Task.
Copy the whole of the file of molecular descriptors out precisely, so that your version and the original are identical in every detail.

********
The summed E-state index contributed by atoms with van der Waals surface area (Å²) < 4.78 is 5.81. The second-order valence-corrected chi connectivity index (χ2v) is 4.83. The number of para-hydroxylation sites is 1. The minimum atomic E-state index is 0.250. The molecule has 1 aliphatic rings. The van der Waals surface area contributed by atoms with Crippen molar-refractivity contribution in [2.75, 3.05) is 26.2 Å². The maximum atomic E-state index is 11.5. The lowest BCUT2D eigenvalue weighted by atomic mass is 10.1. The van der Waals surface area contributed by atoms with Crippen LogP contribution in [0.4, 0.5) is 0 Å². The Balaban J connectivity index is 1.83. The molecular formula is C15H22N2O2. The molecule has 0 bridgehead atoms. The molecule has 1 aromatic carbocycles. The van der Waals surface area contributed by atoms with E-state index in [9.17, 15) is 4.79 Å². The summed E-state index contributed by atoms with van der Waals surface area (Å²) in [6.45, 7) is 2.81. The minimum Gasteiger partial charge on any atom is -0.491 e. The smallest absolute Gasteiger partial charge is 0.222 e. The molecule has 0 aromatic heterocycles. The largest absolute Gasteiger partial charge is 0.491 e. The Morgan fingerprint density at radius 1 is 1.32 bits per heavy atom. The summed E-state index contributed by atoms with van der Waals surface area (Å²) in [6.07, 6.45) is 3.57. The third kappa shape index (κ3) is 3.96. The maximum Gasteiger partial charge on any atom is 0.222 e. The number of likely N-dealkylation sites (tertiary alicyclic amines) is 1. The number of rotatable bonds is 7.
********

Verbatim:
The summed E-state index contributed by atoms with van der Waals surface area (Å²) < 4.78 is 5.81. The second-order valence-corrected chi connectivity index (χ2v) is 4.83. The number of para-hydroxylation sites is 1. The minimum atomic E-state index is 0.250. The molecule has 1 aliphatic rings. The van der Waals surface area contributed by atoms with Crippen molar-refractivity contribution in [2.75, 3.05) is 26.2 Å². The maximum atomic E-state index is 11.5. The lowest BCUT2D eigenvalue weighted by atomic mass is 10.1. The van der Waals surface area contributed by atoms with Crippen LogP contribution in [0.4, 0.5) is 0 Å². The Balaban J connectivity index is 1.83. The molecular formula is C15H22N2O2. The molecule has 0 bridgehead atoms. The molecule has 1 aromatic carbocycles. The van der Waals surface area contributed by atoms with E-state index in [9.17, 15) is 4.79 Å². The summed E-state index contributed by atoms with van der Waals surface area (Å²) in [6.45, 7) is 2.81. The minimum Gasteiger partial charge on any atom is -0.491 e. The smallest absolute Gasteiger partial charge is 0.222 e. The molecule has 0 aromatic heterocycles. The largest absolute Gasteiger partial charge is 0.491 e. The Morgan fingerprint density at radius 1 is 1.32 bits per heavy atom. The summed E-state index contributed by atoms with van der Waals surface area (Å²) in [6.07, 6.45) is 3.57. The third kappa shape index (κ3) is 3.96. The maximum Gasteiger partial charge on any atom is 0.222 e. The number of likely N-dealkylation sites (tertiary alicyclic amines) is 1. The number of rotatable bonds is 7.